There’s no surprise Apple and Android devices were big sellers this holiday season. Apple sold over 7 million iPads during the holidays and that’s not including iPhone’s or iPods. If you were one of the many who took the technology plunge on Black Friday or any time during the holiday season, there are hundreds of thousands of apps for your every need. On Christmas day more than 15 million apps were downloaded between 7 and 9 p.m. alone, if you line up all the worlds time zones.
More and more green living apps are popping up to help you minimize your impact on the earth.
Here are six eco-friendly apps to get you started and make your world a little greener.
The Seafood Watch app allows you to sort seafood by “Best Choice,” “Good Alternative” or “Avoid” rankings. The app also highlights a list of “Super Green” seafood that’s good for you and the oceans. There are additional features like a glossary, links to seafood recipes and news, and other things of interest to all seafood lovers. The app also allows you to share the locations of restaurants and markets where you’ve found sustainable seafood.
Green Fuel locates alternative fueling stations across the U.S., searchable by location and fuel type. The app provides each station’s address, phone number, gas type, nozzle type and location via Google maps.
Looking for the closest farmers market? Or the closest farm selling your favorite produce? Locavore is a great app for those looking for local, in season, organic foods in your area. The app has one-click access to thousands of healthy, seasonal recipes and other information that can be shared with your friends and family.
The GoodGuide mobile app makes it fast and easy to find safe, healthy, green, and ethical products, instantly delivering the information you need, when you need it most — in a store and on the go. Scan the barcode of a product and discover information on how green the product is. Very cool app.
How Green are you? Are you part of the solution or are you part of the problem? Get this app and get collectible green tips that are saved to your green list. You get a new green tip each time you visit the app. Your green status also changes as you earn more green tips.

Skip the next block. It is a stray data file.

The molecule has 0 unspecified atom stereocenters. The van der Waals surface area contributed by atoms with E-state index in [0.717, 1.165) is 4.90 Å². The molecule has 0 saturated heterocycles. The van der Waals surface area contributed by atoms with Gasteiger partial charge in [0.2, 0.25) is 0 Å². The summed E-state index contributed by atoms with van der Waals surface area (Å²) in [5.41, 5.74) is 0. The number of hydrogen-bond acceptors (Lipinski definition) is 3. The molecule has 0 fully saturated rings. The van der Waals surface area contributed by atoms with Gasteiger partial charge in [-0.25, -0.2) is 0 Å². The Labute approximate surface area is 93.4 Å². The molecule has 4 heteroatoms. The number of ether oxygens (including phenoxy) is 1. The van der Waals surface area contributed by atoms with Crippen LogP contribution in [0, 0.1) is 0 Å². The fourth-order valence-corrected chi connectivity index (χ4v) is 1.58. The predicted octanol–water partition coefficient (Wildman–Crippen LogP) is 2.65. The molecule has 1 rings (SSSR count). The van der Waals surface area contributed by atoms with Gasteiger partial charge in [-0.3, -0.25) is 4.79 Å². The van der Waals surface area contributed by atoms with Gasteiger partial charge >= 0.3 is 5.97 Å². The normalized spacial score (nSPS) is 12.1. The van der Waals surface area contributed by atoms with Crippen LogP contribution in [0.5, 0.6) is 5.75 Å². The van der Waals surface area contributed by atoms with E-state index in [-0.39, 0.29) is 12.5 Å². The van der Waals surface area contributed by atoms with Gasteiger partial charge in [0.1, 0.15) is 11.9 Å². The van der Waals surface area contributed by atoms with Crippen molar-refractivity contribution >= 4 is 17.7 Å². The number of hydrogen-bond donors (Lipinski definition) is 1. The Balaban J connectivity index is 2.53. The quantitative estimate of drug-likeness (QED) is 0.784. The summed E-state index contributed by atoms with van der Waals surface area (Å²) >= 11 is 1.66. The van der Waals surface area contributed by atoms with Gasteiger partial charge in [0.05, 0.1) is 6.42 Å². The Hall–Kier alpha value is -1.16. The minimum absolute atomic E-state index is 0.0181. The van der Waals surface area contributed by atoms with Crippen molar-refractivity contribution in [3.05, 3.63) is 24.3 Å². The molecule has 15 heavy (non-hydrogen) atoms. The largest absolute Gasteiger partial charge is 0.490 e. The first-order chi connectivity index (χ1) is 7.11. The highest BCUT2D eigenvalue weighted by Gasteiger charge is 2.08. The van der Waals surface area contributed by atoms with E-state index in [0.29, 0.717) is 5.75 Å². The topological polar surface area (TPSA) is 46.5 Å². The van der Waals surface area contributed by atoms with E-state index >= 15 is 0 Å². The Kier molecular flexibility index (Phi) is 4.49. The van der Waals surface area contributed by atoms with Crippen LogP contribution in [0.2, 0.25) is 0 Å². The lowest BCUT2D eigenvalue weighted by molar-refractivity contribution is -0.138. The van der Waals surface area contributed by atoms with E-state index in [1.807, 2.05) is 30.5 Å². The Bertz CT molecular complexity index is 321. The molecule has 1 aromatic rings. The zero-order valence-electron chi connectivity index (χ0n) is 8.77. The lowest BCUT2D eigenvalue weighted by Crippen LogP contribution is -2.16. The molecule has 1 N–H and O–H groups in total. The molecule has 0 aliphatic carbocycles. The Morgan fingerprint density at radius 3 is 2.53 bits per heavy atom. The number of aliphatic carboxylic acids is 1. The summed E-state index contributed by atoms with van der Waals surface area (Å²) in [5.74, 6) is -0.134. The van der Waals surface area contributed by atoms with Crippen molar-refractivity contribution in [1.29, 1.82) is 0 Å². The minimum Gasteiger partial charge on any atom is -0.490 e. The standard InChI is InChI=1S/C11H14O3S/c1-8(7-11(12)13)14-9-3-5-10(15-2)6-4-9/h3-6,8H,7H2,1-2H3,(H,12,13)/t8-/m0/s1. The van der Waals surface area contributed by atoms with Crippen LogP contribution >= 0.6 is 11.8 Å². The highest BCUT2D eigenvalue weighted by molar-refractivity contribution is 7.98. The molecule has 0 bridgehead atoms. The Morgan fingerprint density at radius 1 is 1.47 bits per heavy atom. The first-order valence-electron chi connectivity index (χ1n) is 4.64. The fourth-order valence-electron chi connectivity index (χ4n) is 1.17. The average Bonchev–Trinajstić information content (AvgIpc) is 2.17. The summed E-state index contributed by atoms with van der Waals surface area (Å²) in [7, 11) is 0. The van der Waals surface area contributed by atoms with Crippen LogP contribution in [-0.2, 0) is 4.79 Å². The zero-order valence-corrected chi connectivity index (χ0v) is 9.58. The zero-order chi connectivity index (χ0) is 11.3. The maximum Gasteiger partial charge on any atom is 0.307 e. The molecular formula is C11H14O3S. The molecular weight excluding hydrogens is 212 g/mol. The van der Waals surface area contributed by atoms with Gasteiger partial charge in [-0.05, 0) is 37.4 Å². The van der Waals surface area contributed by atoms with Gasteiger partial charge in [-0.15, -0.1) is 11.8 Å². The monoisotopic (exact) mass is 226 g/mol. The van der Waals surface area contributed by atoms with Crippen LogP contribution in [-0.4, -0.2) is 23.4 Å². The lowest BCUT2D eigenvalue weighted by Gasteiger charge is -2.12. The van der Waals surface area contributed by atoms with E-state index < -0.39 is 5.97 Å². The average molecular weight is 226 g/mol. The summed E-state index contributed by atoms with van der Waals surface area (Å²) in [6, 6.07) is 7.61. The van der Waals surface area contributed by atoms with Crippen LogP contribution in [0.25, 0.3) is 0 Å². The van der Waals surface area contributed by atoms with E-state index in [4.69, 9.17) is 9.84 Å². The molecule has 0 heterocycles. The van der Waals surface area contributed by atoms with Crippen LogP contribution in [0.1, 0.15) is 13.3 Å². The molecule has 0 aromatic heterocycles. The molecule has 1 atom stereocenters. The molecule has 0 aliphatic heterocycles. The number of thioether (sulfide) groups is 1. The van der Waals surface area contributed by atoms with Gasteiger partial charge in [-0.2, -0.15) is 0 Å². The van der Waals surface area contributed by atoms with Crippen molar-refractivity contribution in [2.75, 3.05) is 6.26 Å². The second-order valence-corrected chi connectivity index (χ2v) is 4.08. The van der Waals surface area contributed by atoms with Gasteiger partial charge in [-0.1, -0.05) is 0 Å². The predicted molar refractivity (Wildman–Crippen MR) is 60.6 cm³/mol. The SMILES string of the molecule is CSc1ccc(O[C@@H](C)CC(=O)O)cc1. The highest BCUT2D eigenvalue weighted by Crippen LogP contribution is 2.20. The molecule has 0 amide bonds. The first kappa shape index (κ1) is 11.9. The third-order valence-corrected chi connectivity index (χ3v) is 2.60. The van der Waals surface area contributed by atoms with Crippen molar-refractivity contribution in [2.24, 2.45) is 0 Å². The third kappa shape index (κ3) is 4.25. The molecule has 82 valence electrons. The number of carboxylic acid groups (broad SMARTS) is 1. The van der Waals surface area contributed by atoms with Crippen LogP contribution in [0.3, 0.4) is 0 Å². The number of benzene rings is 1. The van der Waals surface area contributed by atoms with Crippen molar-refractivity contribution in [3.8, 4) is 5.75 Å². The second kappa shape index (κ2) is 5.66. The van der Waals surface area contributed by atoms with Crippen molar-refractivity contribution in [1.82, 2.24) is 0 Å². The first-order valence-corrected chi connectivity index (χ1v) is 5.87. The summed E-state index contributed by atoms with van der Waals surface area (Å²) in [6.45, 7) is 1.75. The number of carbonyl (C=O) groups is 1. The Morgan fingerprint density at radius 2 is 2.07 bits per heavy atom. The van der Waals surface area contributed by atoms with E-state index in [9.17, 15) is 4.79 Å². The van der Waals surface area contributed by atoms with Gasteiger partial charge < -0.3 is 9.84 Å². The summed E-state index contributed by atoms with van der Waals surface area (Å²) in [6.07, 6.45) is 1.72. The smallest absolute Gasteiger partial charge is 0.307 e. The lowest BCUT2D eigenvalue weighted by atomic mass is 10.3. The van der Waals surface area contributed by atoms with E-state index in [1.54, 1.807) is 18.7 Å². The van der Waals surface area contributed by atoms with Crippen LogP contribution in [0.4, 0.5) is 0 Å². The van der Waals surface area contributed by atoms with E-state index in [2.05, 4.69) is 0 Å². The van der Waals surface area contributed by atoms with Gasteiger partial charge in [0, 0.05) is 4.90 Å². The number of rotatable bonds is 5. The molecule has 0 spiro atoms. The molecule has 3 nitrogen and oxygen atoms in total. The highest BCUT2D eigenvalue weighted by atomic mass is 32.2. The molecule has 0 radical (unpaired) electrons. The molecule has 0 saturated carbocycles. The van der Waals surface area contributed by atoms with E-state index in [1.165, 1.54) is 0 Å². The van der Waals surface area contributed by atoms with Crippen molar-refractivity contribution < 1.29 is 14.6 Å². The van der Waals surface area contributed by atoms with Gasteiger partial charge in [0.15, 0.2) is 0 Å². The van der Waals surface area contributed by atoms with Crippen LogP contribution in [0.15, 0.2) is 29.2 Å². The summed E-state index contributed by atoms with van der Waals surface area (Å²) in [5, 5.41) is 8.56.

Cost: FREE /version without adds is $2.99
This app empowers food shoppers everywhere to make healthy, informed decisions while at the supermarket. Scan your food and Fooducate generates a letter grade (A, B, C, or D) for each product scanned, along with brief explanations and warnings about its nutrients and ingredients. There is also an option to enter the bar code manually. The app then makes suggestions for healthier alternatives.
Do you have any other green, eco-friendly apps to suggest?
April 5th, 2011
Looking at the latest and greatest in green inventions, not only are they are pretty cool but they can also help reduce your carbon footprint. Green inventions and clean technologies are popping up everywhere because inventors know that going green is good business.
There are so many to choose from, each attempting to make your life a bit simpler and a bit greener. Not all will make it big-just a few of the many will catch on and go viral.
Hop on over to Eco Snobbery Sucks and take a look at my pick of 5 green inventions that are poised to go viral.
Let me know if you think any of the five have what it takes to make it big. I’ll let you know which is my favorite.
[ photo used under Creative Commons from O Palsson /Flickr]
October 11th, 2010
Photo used under Creative Commons from Gary and Anna Satler
A Simple Way to Save Some Energy
Did you know that refrigerators and freezers use about a sixth of all electricity in a typical home – that is more electricity than any other single household appliance. Thankfully, over past years refrigerators have become more energy-efficient. Today’s refrigerators use about 60 percent less electricity on average than pre-1993 models.
Once you opt to buy a new, energy-efficient fridge you have to decide what to do with that old, energy-wasting second refrigerator. National Grid launched a Refrigerator/Freezer Recycling Program in Upstate New York where they will pay customers $30 plus free pickup of old, energy wasting second refrigerators and freezers. This program is not yet available throughout the country, but many local appliance shops have a recycling program in place-you will need to check in with a shop in your area.
Many of us are choosing to hold onto those old fridges and using them in garages or basements. According to the US Department of Energy, about 26 percent of homes have a second refrigerator-that’s a pretty big number! Seems like an OK thing to do…….it’s nice to have the extra space for drinks and extra food. But there is a big downside to this.
If you have a pre- 1993 fridge, here are some interesting facts:
- If you ditch your pre-1993 fridge, you’ll save enough on energy costs to buy coffee for nearly 80 days.
- If every American home replaced its pre-1993 fridge with an Energy Star model, we would prevent annual greenhouse gas emissions equivalent to those of more than 8.3 million cars.
- Unplug your second fridge and save $100 to $200 on your annual energy bill.
Unplugging an old refrigerator or freezer is a simple way to reduce your impact on the environment-it benefits the planet, your wallet and energy conservation efforts.
Do you have a second fridge or freezer? Are you willing to unplug?